Nervo Óptico was an artist’s collective founded in Porto Alegre (Brazil) in mid-1976 during the informal meetings of a group of artists, who decided to join forces against the commercial interests of the art market and the government cultural policies of the time.
The first two meetings were held at the Museu de Arte do Rio Grande do Sul Ado Malagoli (MARGS), with the participation of the artists Ana Luisa Alegria, Mara Álvares, Carlos Asp, Carlos Athanázio, Vera Chaves Barcellos, Clóvis Dariano, Jesus Escobar, Telmo Lanes, Elton Manganelli, Romanita Martins and Carlos Pasquetti.
In September 1976, the group wrote a manifesto that openly criticised the ideology of the art market as a conduit for cultural policies, and declared its commitment to spreading works that stemmed from an alternative way of conceiving art. The document was ultimately signed by eight artists and published in the local press. It was later disseminated at the exhibition Actividades continuadas at MARGS on 9 and 10 December 1976.
The group’s subsequent meetings, which always included a high dose of creative content, were held in the Clóvis Dariano’s photography studio. A great many photographs were taken to document the improvised actions of the participants, which were often humorous, ironic, irreverent and based on imaginative games.
In April 1977 the group, which was down to six members – Mara Álvares, Carlos Asp, Vera Chaves Barcellos, Clóvis Dariano, Telmo Lanes and Carlos Pasquetti – launched a collectively produced publication as a means of publicising their works. It began with a print run of one thousand copies that were distributed free of charge through universities, bookshops and galleries, and sent to art critics in Brazil and other countries. This monthly publication, which lasted for thirteen months, was called Nervo Óptico, a name that was later officially adopted by the collective.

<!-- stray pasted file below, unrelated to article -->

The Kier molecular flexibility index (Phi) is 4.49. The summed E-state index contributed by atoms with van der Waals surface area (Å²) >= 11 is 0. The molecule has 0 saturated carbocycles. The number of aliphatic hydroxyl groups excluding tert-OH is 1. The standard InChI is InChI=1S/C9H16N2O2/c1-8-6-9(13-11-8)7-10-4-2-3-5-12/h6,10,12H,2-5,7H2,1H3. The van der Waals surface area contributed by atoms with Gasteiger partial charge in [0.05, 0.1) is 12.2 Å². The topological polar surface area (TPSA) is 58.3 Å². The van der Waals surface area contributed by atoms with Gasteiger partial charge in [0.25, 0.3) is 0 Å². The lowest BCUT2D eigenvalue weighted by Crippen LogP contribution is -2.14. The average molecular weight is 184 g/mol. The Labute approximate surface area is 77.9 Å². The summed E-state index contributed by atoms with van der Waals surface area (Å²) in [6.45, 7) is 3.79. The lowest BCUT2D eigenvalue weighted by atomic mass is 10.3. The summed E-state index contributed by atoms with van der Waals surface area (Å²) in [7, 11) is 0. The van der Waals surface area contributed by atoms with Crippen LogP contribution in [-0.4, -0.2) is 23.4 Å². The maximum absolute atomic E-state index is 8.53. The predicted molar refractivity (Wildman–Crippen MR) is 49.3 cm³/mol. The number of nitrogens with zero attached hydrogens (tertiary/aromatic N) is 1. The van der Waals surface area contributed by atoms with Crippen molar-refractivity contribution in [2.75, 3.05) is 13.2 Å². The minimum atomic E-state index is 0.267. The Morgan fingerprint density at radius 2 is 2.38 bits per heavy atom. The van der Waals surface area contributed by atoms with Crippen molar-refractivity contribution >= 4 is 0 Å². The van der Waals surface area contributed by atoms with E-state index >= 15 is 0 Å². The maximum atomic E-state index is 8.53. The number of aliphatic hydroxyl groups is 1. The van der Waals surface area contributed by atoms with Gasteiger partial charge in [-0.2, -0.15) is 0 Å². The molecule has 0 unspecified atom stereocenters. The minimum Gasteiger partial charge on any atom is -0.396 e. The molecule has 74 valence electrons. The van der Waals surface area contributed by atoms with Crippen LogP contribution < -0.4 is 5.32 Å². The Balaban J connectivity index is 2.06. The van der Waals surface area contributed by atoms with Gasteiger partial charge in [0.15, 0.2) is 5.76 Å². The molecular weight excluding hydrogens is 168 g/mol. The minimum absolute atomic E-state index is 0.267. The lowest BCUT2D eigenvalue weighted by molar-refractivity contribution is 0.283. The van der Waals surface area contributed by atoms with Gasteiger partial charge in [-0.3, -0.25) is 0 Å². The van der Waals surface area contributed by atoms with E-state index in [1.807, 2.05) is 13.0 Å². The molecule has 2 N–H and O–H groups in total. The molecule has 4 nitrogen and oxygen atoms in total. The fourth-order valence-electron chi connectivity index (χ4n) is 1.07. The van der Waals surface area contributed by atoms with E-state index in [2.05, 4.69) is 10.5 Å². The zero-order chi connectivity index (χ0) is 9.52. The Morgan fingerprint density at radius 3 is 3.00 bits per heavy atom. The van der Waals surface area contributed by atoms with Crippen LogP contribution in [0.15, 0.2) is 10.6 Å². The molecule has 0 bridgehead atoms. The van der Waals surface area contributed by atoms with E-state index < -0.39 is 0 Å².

The common thread in the work produced by the artists in the group was the use of photographic images, which also served as a record of their actions, performances and installations. Nevertheless, the only member of the collective who considered himself a photographer was Clóvis Dariano, who explored the fragmentation of the body and of space through photomontage. The members of the group remained strikingly faithful to their original intentions: to transform art into an experience-field, to question artistic experience without abandoning an interest in its informative nature, and to demystify media and techniques and reformulate them on a level where artworks are activities or processes rather than end products.
From 1976 to 1978, the group organised four group shows and experimented with super-8 films, slides and performances. Nervo Óptico finally disbanded in 1978.